> willing to regularly flog themselves with insanely rote math and science
> problems will come out on top on these tests. I think Eric Mazur's
> experience demonstrates this (http://www.youtube.com/watch?v=WwslBPj8GgI).
> Mazur is a Physics teacher at Harvard who changed up his tests to evaluate
> students on elementary concepts like the force exerted on a car and a truck
> when they have a collision. He was shocked by what he found. His Harvard
> students who could solve incredibly complex physics problems (many of whom
> had aced their AP Physics exams in high school) were consistently getting
> these elementary physics problems wrong! These students had learned
> incredibly well how to solve recipe Physics but they had no idea about how
> the basic principles of Physics worked.
> One question I have is whether tests on a large scale will ever be able to
> capture the kinds of embodied knowledge that Scribner's dairy workers and
> the Brazilian peanut-selling youth have. It seems like this kind of
> embodied knowledge is what Green is suggesting is included in the Common
> Core. But I fail to see how this could ever be accomplished in a
> traditional classroom.
> And I don't think that this is just a problem of doing a better job of
> teaching teachers how to teach the "new" way. Dewey pointed us to this
> "new" way of doing math almost 100 years ago and yet, as Green notes, we
> keep coming back to the other way of doing things. The problem here seems
> to be with the broader context of American education - something that Green
> seems to miss entirely.
> What is needed is a deep consideration of what it is that American schools
> are doing; why they exist; whose interests they serve (and consequently who
> has the greatest impact on shaping policy and such). Seymour Sarason seems
> to me to be one of the best in this regard (Consider his book, The
> Predictable Failure of School Reform: Can We Change Course Before it is too
> Late?
> http://www.amazon.com/Predictable-Failure-Educational-Reform-Change/dp/1555426239/ref=la_B001H6P704_1_8?s=books&ie=UTF8&qid=1406560135&sr=1-8
> - and note in searching for this URL, I tried the URL "seymoursarason.com"
> - suggested on the wikipedia page - and got an advertisement, entirely in
> Japanese, for how Japanese housewives can make money in the cell phone
> industry!).
> With these questions of the importance of cultural context in mind, I
> wonder: how does this real-world math work in Japan where, according to my
> stereotypes of Japan's educational system, sorting by testing is an
> essential feature of Japan's schooling system?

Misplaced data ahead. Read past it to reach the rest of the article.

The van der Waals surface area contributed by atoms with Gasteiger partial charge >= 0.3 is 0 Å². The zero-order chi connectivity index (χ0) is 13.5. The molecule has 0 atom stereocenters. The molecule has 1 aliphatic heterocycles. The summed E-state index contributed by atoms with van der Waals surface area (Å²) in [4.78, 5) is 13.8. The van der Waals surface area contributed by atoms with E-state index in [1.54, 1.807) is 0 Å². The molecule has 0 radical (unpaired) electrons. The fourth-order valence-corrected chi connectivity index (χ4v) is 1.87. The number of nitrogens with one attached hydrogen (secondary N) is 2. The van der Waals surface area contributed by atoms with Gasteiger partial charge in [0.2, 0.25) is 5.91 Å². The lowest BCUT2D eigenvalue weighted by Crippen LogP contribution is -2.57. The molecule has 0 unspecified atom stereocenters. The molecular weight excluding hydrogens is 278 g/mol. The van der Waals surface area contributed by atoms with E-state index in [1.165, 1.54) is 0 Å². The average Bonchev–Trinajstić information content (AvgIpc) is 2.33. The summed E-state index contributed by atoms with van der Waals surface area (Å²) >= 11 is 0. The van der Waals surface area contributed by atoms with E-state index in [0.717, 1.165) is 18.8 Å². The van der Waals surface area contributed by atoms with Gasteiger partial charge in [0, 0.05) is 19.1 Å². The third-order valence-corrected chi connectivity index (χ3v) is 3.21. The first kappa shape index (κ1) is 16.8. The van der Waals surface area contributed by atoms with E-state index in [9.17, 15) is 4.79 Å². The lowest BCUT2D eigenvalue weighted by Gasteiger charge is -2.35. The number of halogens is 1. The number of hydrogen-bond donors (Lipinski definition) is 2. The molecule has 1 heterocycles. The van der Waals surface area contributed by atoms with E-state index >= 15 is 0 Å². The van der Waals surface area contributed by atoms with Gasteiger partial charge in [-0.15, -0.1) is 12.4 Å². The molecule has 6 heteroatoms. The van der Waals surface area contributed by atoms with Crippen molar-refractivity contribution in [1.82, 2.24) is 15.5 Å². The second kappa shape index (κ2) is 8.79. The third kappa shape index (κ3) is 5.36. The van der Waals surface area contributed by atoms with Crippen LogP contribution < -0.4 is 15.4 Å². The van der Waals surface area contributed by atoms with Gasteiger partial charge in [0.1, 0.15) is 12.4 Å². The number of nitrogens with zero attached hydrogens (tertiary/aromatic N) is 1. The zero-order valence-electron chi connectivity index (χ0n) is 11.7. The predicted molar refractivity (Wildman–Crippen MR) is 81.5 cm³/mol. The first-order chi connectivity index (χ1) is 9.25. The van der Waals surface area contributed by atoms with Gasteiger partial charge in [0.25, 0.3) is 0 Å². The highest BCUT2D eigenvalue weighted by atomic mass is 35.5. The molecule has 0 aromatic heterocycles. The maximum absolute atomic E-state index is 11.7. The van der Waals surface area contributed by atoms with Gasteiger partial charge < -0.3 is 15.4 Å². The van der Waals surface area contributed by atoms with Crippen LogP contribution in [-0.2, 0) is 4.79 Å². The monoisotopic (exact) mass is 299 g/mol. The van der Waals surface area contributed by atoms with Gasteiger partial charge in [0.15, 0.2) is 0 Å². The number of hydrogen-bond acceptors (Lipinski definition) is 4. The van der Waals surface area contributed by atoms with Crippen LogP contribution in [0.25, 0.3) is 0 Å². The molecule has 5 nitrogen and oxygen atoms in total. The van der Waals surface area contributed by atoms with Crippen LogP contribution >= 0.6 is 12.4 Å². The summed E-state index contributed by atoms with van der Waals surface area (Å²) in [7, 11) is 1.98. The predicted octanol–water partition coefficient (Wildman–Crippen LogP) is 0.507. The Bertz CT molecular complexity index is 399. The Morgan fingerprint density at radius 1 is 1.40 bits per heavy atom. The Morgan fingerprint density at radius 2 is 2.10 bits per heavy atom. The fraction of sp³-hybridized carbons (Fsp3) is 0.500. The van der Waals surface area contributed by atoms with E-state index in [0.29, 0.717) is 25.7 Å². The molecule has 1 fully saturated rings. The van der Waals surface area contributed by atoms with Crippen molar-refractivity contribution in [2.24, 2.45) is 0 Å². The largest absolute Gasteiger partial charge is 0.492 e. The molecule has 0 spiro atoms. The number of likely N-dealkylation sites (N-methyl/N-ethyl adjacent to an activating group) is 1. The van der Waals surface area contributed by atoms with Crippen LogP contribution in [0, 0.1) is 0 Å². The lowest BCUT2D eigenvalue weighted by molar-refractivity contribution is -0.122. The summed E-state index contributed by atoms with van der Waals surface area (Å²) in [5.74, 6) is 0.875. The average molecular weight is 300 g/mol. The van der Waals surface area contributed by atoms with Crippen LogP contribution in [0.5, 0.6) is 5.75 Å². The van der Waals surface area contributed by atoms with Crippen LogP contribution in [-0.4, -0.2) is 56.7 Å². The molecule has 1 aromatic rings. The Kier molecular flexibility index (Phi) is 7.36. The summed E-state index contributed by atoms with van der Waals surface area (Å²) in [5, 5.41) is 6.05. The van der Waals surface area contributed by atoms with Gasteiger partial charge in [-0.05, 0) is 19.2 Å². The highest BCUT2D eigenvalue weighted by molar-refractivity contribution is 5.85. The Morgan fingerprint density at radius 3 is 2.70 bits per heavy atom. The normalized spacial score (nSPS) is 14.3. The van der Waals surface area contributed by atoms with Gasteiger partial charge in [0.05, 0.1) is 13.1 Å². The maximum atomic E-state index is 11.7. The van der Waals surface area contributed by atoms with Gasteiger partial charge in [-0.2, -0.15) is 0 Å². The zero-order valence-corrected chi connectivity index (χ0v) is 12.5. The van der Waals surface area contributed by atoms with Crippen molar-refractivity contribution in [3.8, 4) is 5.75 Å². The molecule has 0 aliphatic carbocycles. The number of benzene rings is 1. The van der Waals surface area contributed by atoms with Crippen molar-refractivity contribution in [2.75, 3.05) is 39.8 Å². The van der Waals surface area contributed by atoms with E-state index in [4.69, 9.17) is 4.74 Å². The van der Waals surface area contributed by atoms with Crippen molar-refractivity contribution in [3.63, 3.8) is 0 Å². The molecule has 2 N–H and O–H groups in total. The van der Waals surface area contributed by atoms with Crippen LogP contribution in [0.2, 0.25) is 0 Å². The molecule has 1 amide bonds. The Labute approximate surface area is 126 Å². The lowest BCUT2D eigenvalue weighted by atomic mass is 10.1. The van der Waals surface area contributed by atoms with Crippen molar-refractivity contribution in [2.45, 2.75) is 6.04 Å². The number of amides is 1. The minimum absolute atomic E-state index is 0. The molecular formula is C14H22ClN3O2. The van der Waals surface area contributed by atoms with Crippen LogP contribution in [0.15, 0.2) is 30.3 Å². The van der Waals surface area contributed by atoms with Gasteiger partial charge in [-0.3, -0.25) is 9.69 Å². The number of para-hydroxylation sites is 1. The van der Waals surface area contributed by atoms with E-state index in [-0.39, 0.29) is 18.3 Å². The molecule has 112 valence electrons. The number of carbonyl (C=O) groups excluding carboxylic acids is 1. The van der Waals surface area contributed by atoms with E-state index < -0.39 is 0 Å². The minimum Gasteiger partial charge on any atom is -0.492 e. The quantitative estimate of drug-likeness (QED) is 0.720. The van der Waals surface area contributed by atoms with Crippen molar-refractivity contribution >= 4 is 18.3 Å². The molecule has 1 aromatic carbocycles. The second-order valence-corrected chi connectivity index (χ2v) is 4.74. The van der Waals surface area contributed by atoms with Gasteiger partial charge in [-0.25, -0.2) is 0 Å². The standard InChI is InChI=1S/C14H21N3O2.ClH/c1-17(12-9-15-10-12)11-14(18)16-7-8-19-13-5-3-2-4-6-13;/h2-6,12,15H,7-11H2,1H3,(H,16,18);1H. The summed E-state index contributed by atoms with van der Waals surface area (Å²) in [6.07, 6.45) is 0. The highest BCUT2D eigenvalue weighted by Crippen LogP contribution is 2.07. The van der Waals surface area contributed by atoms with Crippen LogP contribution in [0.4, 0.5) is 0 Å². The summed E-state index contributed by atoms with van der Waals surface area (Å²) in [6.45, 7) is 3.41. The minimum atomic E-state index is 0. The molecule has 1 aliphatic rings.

> Is this method of teaching perhaps not as common in Japan as Green
> suggests?
> Or, is the impulse for sorting by testing less pronounced in Japan than I
> assume?
> Or is it something different altogether?
> -greg
> On Mon, Jul 28, 2014 at 1:55 AM, Larry Purss <lpscholar2@gmail.com> wrote:
> > Mike, Andy,
> >
> > Yes, a great article.
> >   The insights that were generated by a person from Japan observing the
> > degree of *private* individual classroom teaching [with the
> > resulting isolation of teachers in America] in contrast to Japanese
> > teachers engaging in ongoing *lesson* dialogues.
> > The centrality of ongoing *lesson talk* as what is needed to sustain
> change
> > contrasts with the common practices of teachers in American schools left
> to
> > figure out best practice alone.
> >
> > How do we shift our practices in schools to encourage ongoing dialogical
> > *lesson talk* among teachers?
> > Larry
> >
> >
> > On Sun, Jul 27, 2014 at 9:44 PM, mike cole <lchcmike@gmail.com> wrote:
> >
> > > This story about the resistance to common core standards may be of
> > interest
> > > to several members of xmca.
> > > Note that Sylvia Scribner appears in the story (!).
> > > mike
> > >
> > >
> > >
> > >      Why Do Americans Stink at Math?
> > > <
> > >
> >
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> > > By
> > >
> > > The Common Core should finally improve math education. The problem is
> > that
> > > no one has taught the teachers how to teach it.
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> Gregory A. Thompson, Ph.D.
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Gregory A. Thompson, Ph.D.
Assistant Professor
Department of Anthropology
883 Spencer W. Kimball Tower
Brigham Young University
Provo, UT 84602